11nth November 1941, evening
Friendship of the Church costs too much—The Church is the enemy of the State—The monuments of Christian civilisation.
I’ve always defended the point of view that the Party should hold itself aloof from religion. We never organised religious services for our supporters. I preferred to run the risk of being put under the ban of the Church or excommunicated. The Church’s friendship costs too dear. In case of success, I can hear myself being told that it’s thanks to her. I’d rather she had nothing to do with it, and that I shouldn’t be presented with the bill!
Russia used to be the most bigoted State of all. Nothing happened there without the participation of the Orthodox priests. That didn’t prevent the Russians from getting beaten.
It seems that the prayers of a hundred and forty million Russians were less convincing, before God, than those of a smaller number of Japanese. It was the same thing in the First World War. Russian prayers had less weight than ours. Even on the home front, the cowls proved incapable of ensuring the maintenance of the established order. They permitted the triumph of Bolshevism.
The clergy takes a sly pleasure in rallying the enemies of the established order, and thus shares the responsibility for the disorders that arise. Think of the difficulties the Popes continually caused the German emperors!
In the Latin countries, we’ve often been within a hair’s breadth of seeing Bolshevism triumph, and thus administer the death-blow to a society that was always on the point of collapse.
When, in ancient Rome, the plebs were mobilised by Christianity, the intelligentsia had lost contact with the ancient forms of worship. The man of to-day, who is formed by the disciplines of science, has likewise ceased taking the teaching of religion very seriously. What is in opposition to the laws of nature cannot come from God. Moreover, thunderbolts do not spare churches. A system of metaphysics that is drawn from Christianity and founded on outmoded notions does not correspond to the level of modern knowledge. In Italy and in Spain, that will all end badly. They’ll cut each other’s throats.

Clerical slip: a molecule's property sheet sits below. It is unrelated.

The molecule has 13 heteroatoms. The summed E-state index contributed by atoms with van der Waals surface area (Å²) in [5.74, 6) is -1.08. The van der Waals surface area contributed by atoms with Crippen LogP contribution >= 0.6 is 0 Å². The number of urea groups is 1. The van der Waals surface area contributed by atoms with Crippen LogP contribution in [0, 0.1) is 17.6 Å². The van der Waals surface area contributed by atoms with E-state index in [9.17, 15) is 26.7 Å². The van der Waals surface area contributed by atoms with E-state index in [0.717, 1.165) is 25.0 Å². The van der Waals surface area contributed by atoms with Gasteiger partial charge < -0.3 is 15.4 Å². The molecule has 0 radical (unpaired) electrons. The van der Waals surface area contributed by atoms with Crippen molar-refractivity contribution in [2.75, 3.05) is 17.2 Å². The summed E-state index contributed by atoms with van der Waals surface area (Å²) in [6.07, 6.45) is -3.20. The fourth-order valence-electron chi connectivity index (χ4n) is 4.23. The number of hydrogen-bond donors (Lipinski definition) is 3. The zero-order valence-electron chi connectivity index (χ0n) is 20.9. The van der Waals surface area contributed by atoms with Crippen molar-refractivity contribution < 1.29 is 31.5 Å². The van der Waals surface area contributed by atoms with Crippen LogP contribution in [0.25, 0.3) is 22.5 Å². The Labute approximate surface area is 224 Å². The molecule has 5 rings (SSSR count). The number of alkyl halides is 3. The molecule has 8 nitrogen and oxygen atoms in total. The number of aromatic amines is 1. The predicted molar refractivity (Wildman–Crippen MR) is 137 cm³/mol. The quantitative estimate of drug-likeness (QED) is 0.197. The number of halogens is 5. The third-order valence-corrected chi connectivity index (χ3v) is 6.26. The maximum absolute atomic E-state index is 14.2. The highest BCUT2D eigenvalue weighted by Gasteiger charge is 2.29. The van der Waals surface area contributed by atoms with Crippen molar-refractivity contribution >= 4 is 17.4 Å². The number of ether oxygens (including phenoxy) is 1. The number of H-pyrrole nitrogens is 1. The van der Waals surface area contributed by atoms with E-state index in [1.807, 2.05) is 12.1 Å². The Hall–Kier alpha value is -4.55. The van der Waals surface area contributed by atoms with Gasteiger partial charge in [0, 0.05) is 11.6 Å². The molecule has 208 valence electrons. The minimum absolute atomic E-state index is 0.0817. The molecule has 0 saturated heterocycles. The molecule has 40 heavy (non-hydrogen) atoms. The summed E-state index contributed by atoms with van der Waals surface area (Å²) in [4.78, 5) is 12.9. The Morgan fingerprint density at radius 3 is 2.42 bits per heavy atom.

I don’t want anything of that sort amongst us.
We can be glad that the Parthenon is still standing upright, the Roman Pantheon and the other temples. It matters little that the forms of worship that were practised there no longer mean anything to us. It is truly regrettable that so little is left of these temples. The result is, we are in no risk of worshipping Zeus.
Amongst us, the only witnesses of our greatness in the Middle Ages are the cathedrals. It would be enough to permit a movement of religious persecution to cause the disappearance of all the monuments that our country built from the fifth to the seventeenth century. What a void, and how greatly the world would be impoverished!
What we must do, then, is to extract from religions the poison they contain. In this respect, great progress has been made during recent centuries.
The Church must be made to understand that her kingdom is not of this world. What an example Frederick the Great set when he reacted against the Church’s claim to be allowed to interfere in matters of State!
The religions have passed the climacteric; they’re now decadent. They can remain like that for a few centuries yet. What revolutions won’t do, will be done by evolution. One may regret living at a period when it’s impossible to form an idea of the shape the world of the future will assume.
But there’s one thing I can predict to eaters of meat, that the world of the future will be vegetarian!